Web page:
In the wake of the Harvey Weinstein scandal-as well as other recent sexual harassment accusations against a wide range of public figures-non-disclosure agreements have come under scrutiny. While NDAs can be used for good-protecting company secrets, for instance-they can also have a chilling effect on an employee’s willingness to report instances of harassment and abuse at the hands of senior executives.
After avoiding such allegations for years, companies are now facing closer scrutiny for allowing these practices to continue in secret under the guise of enforceable NDAs. Indeed, there is now movement to place clearer restrictions on the use of NDAs in California workplaces.
What is a nondisclosure agreement?
A nondisclosure agreement is, in essence, a confidentiality agreement where at least one party agrees to protect any confidential information that they may become privy to during their employment or relationship with the other party mentioned in the contract. The NDA will usually include a time frame in which the agreement will be binding as well as the penalty the signer will pay if they breach the agreement. Some employees will be asked to sign nondisclosure agreements to protect trade secrets, customer contacts and other private information. A confidentiality agreement can also be a mutual agreement where both parties agree to protect the information of each other.
Are nondisclosure agreements enforceable?
NDAs are generally enforceable in California in certain situations. A court is more likely to enforce an NDA that protects a trade secret, than it is to protect one that purports to protect supposedly confidential information. And NDAs that seek to enforce information that will inevitably be disclosed are generally not enforceable.
To enforce an NDA in California, the non-disclosing party must prove that the underlying NDA covers the disclosed information and that enforcing the NDA doesn’t violate contract or other law. Some of the difficulties inherent in enforcing an NDA include:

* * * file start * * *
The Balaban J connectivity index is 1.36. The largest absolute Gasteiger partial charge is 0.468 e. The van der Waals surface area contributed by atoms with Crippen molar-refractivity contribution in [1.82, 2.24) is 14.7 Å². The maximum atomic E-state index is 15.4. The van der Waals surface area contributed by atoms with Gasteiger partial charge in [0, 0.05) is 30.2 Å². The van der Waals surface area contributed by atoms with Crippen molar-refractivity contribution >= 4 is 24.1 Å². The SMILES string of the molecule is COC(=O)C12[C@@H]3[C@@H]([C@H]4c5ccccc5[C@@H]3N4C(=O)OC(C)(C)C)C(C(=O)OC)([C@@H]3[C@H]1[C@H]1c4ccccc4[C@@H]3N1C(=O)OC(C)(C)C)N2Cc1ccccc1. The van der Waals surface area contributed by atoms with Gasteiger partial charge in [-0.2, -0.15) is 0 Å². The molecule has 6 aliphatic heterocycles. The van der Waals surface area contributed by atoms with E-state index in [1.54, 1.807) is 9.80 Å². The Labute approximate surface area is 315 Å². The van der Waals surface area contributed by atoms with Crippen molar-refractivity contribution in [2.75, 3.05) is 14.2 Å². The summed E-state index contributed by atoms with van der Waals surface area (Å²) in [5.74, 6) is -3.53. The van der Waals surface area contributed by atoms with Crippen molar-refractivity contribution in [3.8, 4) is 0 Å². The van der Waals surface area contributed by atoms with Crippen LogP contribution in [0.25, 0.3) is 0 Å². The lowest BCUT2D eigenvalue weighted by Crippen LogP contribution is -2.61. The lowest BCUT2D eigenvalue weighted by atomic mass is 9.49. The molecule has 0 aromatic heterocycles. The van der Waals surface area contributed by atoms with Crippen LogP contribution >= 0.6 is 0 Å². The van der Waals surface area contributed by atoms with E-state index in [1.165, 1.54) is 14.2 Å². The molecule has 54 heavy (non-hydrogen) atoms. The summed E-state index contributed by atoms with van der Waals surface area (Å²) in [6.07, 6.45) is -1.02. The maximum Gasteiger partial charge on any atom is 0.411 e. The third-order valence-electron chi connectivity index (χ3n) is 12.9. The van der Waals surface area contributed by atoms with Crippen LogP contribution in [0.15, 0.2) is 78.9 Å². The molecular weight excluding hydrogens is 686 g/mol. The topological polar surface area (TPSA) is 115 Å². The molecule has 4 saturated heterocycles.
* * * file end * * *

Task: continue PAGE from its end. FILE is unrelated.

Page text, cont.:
- Overly broad terms: To be enforceable, the agreement must not be ambiguous and must clearly define what is involved in the confidentiality agreement including listed time frames. Additionally, the information that is to be protected must be directly linked to business or business dealings.
- The protected information is not valuable or confidential: The point of an NDA is to protect valuable information that could damage a company if shared with competitors or other parties. If the information outlined in the NDA is considered not to be valuable, it might be hard to enforce the agreement in court.
What issues can arise when harassment or criminal activity exist?
Having a nondisclosure agreement does not mean that the disclosing party can break the law and is protected from the information being disclosed. In California, confidentiality agreements made in some felony cases such as sexual assault and child sex abuse cases are not enforceable. Additionally, recent courts have ruled that NDA agreements that prevent employees from talking to prosecution in criminal cases are not legally enforceable.
If you need more information on confidentiality agreements, are thinking of breaching one or have been accused of violating one, an intellectual liability lawyer can help you determine the best course of action.